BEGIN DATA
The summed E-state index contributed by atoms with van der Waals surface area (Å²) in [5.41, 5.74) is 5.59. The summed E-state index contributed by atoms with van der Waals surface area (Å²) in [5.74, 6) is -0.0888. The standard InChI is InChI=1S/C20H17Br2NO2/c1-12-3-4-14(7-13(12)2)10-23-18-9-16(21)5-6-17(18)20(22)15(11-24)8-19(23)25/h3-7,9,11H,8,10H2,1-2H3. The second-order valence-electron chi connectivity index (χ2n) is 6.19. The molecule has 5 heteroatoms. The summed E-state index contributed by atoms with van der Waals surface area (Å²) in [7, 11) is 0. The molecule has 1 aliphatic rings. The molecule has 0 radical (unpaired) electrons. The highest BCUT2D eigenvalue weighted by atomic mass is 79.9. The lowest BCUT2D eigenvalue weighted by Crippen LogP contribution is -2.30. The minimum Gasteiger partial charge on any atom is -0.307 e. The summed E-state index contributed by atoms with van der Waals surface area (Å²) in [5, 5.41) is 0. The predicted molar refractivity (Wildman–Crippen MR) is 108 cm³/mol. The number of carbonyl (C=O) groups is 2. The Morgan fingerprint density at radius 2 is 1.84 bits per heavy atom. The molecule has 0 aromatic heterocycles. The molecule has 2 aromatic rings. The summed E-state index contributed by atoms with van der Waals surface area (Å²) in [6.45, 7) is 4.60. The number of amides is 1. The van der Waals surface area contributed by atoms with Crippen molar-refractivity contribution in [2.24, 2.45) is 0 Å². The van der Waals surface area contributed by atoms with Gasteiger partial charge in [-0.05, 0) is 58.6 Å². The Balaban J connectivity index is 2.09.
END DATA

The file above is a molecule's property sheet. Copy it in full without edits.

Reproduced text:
The summed E-state index contributed by atoms with van der Waals surface area (Å²) in [5.41, 5.74) is 5.59. The summed E-state index contributed by atoms with van der Waals surface area (Å²) in [5.74, 6) is -0.0888. The standard InChI is InChI=1S/C20H17Br2NO2/c1-12-3-4-14(7-13(12)2)10-23-18-9-16(21)5-6-17(18)20(22)15(11-24)8-19(23)25/h3-7,9,11H,8,10H2,1-2H3. The second-order valence-electron chi connectivity index (χ2n) is 6.19. The molecule has 5 heteroatoms. The summed E-state index contributed by atoms with van der Waals surface area (Å²) in [7, 11) is 0. The molecule has 1 aliphatic rings. The molecule has 0 radical (unpaired) electrons. The highest BCUT2D eigenvalue weighted by atomic mass is 79.9. The lowest BCUT2D eigenvalue weighted by Crippen LogP contribution is -2.30. The minimum Gasteiger partial charge on any atom is -0.307 e. The summed E-state index contributed by atoms with van der Waals surface area (Å²) in [5, 5.41) is 0. The predicted molar refractivity (Wildman–Crippen MR) is 108 cm³/mol. The number of carbonyl (C=O) groups is 2. The Morgan fingerprint density at radius 2 is 1.84 bits per heavy atom. The molecule has 0 aromatic heterocycles. The molecule has 2 aromatic rings. The summed E-state index contributed by atoms with van der Waals surface area (Å²) in [6.45, 7) is 4.60. The number of amides is 1. The van der Waals surface area contributed by atoms with Crippen molar-refractivity contribution in [2.24, 2.45) is 0 Å². The van der Waals surface area contributed by atoms with Gasteiger partial charge in [-0.05, 0) is 58.6 Å². The Balaban J connectivity index is 2.09.